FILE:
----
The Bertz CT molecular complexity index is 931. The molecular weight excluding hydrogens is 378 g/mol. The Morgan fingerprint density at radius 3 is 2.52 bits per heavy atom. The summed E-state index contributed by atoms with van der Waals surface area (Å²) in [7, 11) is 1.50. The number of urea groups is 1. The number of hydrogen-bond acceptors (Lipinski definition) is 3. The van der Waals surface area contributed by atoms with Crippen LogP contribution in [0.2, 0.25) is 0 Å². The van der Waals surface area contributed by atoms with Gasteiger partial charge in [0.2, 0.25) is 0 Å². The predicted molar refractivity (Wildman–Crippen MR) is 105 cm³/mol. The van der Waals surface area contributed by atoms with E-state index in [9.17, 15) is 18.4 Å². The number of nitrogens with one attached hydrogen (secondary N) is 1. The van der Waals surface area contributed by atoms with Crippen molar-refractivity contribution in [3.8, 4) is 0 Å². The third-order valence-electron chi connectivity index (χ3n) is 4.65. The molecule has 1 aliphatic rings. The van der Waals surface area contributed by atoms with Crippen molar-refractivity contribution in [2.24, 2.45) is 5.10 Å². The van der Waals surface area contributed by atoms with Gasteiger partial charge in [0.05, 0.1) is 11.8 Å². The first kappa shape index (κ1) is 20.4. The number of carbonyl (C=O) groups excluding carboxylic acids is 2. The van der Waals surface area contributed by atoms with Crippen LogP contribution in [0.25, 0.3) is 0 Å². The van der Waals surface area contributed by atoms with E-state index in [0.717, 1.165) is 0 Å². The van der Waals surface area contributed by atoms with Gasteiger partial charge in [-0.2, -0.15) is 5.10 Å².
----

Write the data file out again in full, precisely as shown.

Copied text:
The Bertz CT molecular complexity index is 931. The molecular weight excluding hydrogens is 378 g/mol. The Morgan fingerprint density at radius 3 is 2.52 bits per heavy atom. The summed E-state index contributed by atoms with van der Waals surface area (Å²) in [7, 11) is 1.50. The number of urea groups is 1. The number of hydrogen-bond acceptors (Lipinski definition) is 3. The van der Waals surface area contributed by atoms with Crippen LogP contribution in [0.2, 0.25) is 0 Å². The van der Waals surface area contributed by atoms with Gasteiger partial charge in [0.2, 0.25) is 0 Å². The predicted molar refractivity (Wildman–Crippen MR) is 105 cm³/mol. The van der Waals surface area contributed by atoms with E-state index in [9.17, 15) is 18.4 Å². The number of nitrogens with one attached hydrogen (secondary N) is 1. The van der Waals surface area contributed by atoms with Crippen molar-refractivity contribution in [3.8, 4) is 0 Å². The third-order valence-electron chi connectivity index (χ3n) is 4.65. The molecule has 1 aliphatic rings. The van der Waals surface area contributed by atoms with Crippen molar-refractivity contribution in [2.24, 2.45) is 5.10 Å². The van der Waals surface area contributed by atoms with Gasteiger partial charge in [0.05, 0.1) is 11.8 Å². The first kappa shape index (κ1) is 20.4. The number of carbonyl (C=O) groups excluding carboxylic acids is 2. The van der Waals surface area contributed by atoms with Crippen LogP contribution in [0.25, 0.3) is 0 Å². The van der Waals surface area contributed by atoms with E-state index in [0.717, 1.165) is 0 Å². The van der Waals surface area contributed by atoms with Gasteiger partial charge in [-0.2, -0.15) is 5.10 Å².